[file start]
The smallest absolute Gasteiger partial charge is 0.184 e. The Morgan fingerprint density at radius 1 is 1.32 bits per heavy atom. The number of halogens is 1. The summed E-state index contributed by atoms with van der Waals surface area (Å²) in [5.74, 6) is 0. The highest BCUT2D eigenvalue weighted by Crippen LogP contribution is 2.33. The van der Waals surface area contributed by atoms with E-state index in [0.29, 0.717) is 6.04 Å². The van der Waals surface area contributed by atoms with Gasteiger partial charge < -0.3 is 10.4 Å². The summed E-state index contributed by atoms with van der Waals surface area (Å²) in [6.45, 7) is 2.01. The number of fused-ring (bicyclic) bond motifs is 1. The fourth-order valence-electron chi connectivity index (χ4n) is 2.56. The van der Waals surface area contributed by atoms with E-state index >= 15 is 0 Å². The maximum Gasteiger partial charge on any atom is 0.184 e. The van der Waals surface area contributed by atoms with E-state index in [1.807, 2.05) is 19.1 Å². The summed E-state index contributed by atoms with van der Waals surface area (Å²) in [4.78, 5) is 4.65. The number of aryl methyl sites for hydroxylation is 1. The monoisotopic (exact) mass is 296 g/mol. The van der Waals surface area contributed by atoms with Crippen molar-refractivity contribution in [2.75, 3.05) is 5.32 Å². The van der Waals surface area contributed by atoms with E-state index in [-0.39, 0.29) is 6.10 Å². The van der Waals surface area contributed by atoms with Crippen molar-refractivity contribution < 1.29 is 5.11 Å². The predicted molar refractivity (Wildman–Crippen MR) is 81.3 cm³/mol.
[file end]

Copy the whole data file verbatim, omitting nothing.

The smallest absolute Gasteiger partial charge is 0.184 e. The Morgan fingerprint density at radius 1 is 1.32 bits per heavy atom. The number of halogens is 1. The summed E-state index contributed by atoms with van der Waals surface area (Å²) in [5.74, 6) is 0. The highest BCUT2D eigenvalue weighted by Crippen LogP contribution is 2.33. The van der Waals surface area contributed by atoms with E-state index in [0.29, 0.717) is 6.04 Å². The van der Waals surface area contributed by atoms with Gasteiger partial charge < -0.3 is 10.4 Å². The summed E-state index contributed by atoms with van der Waals surface area (Å²) in [6.45, 7) is 2.01. The number of fused-ring (bicyclic) bond motifs is 1. The fourth-order valence-electron chi connectivity index (χ4n) is 2.56. The van der Waals surface area contributed by atoms with E-state index >= 15 is 0 Å². The maximum Gasteiger partial charge on any atom is 0.184 e. The van der Waals surface area contributed by atoms with E-state index in [1.807, 2.05) is 19.1 Å². The summed E-state index contributed by atoms with van der Waals surface area (Å²) in [4.78, 5) is 4.65. The number of aryl methyl sites for hydroxylation is 1. The monoisotopic (exact) mass is 296 g/mol. The van der Waals surface area contributed by atoms with Crippen molar-refractivity contribution in [2.75, 3.05) is 5.32 Å². The van der Waals surface area contributed by atoms with E-state index in [-0.39, 0.29) is 6.10 Å². The van der Waals surface area contributed by atoms with Crippen molar-refractivity contribution < 1.29 is 5.11 Å². The predicted molar refractivity (Wildman–Crippen MR) is 81.3 cm³/mol.